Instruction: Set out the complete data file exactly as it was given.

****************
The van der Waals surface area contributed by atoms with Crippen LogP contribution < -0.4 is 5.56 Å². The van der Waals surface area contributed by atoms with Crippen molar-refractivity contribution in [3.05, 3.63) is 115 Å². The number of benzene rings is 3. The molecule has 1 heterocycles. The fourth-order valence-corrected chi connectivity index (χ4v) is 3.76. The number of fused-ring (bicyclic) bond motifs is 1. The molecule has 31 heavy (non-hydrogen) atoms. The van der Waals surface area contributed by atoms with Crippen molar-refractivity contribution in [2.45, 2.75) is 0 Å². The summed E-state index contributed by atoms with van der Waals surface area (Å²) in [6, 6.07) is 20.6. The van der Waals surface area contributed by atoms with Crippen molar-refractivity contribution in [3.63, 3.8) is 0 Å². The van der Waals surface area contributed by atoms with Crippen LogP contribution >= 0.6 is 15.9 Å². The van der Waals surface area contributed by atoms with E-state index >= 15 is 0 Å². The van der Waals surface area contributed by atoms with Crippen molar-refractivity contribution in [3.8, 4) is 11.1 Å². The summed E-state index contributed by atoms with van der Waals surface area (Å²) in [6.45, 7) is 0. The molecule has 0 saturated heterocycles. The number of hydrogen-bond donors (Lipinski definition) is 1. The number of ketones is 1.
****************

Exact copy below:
The van der Waals surface area contributed by atoms with Crippen LogP contribution < -0.4 is 5.56 Å². The van der Waals surface area contributed by atoms with Crippen molar-refractivity contribution in [3.05, 3.63) is 115 Å². The number of benzene rings is 3. The molecule has 1 heterocycles. The fourth-order valence-corrected chi connectivity index (χ4v) is 3.76. The number of fused-ring (bicyclic) bond motifs is 1. The molecule has 31 heavy (non-hydrogen) atoms. The van der Waals surface area contributed by atoms with Crippen molar-refractivity contribution in [2.45, 2.75) is 0 Å². The summed E-state index contributed by atoms with van der Waals surface area (Å²) in [6, 6.07) is 20.6. The van der Waals surface area contributed by atoms with Crippen molar-refractivity contribution in [3.63, 3.8) is 0 Å². The van der Waals surface area contributed by atoms with Crippen LogP contribution >= 0.6 is 15.9 Å². The van der Waals surface area contributed by atoms with E-state index >= 15 is 0 Å². The van der Waals surface area contributed by atoms with Crippen molar-refractivity contribution in [3.8, 4) is 11.1 Å². The summed E-state index contributed by atoms with van der Waals surface area (Å²) in [6.45, 7) is 0. The molecule has 0 saturated heterocycles. The number of hydrogen-bond donors (Lipinski definition) is 1. The number of ketones is 1.